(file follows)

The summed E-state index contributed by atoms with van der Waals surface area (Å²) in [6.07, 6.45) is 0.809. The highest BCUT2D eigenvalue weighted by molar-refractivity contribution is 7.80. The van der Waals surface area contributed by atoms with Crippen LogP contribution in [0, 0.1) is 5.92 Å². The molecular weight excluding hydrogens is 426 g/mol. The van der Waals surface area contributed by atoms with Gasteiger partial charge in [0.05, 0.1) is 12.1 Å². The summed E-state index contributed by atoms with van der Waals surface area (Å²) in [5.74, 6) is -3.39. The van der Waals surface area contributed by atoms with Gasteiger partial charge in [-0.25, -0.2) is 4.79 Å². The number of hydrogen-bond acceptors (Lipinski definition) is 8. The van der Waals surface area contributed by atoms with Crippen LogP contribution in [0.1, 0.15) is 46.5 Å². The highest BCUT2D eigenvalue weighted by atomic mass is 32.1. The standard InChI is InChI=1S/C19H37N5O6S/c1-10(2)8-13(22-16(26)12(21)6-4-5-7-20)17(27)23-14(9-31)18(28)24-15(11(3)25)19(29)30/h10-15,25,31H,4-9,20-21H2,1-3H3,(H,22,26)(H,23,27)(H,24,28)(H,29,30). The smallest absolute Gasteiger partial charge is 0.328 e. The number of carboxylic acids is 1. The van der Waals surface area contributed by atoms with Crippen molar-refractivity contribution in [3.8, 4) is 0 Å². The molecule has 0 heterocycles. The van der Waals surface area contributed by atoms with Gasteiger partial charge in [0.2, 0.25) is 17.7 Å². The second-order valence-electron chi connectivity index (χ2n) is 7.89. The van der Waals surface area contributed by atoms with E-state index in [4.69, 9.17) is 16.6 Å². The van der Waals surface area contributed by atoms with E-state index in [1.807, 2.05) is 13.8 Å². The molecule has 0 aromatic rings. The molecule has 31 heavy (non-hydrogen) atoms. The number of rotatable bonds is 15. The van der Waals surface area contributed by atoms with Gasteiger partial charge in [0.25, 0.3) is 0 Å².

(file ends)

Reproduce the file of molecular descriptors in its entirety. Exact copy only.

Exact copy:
The summed E-state index contributed by atoms with van der Waals surface area (Å²) in [6.07, 6.45) is 0.809. The highest BCUT2D eigenvalue weighted by molar-refractivity contribution is 7.80. The van der Waals surface area contributed by atoms with Crippen LogP contribution in [0, 0.1) is 5.92 Å². The molecular weight excluding hydrogens is 426 g/mol. The van der Waals surface area contributed by atoms with Gasteiger partial charge in [0.05, 0.1) is 12.1 Å². The summed E-state index contributed by atoms with van der Waals surface area (Å²) in [5.74, 6) is -3.39. The van der Waals surface area contributed by atoms with Gasteiger partial charge in [-0.25, -0.2) is 4.79 Å². The number of hydrogen-bond acceptors (Lipinski definition) is 8. The van der Waals surface area contributed by atoms with Crippen LogP contribution in [0.1, 0.15) is 46.5 Å². The highest BCUT2D eigenvalue weighted by atomic mass is 32.1. The standard InChI is InChI=1S/C19H37N5O6S/c1-10(2)8-13(22-16(26)12(21)6-4-5-7-20)17(27)23-14(9-31)18(28)24-15(11(3)25)19(29)30/h10-15,25,31H,4-9,20-21H2,1-3H3,(H,22,26)(H,23,27)(H,24,28)(H,29,30). The smallest absolute Gasteiger partial charge is 0.328 e. The number of carboxylic acids is 1. The van der Waals surface area contributed by atoms with Crippen molar-refractivity contribution in [3.8, 4) is 0 Å². The molecule has 0 heterocycles. The van der Waals surface area contributed by atoms with Gasteiger partial charge in [0.2, 0.25) is 17.7 Å². The second-order valence-electron chi connectivity index (χ2n) is 7.89. The van der Waals surface area contributed by atoms with E-state index in [4.69, 9.17) is 16.6 Å². The van der Waals surface area contributed by atoms with E-state index in [1.807, 2.05) is 13.8 Å². The molecule has 0 aromatic rings. The molecule has 31 heavy (non-hydrogen) atoms. The number of rotatable bonds is 15. The van der Waals surface area contributed by atoms with Gasteiger partial charge in [0.25, 0.3) is 0 Å².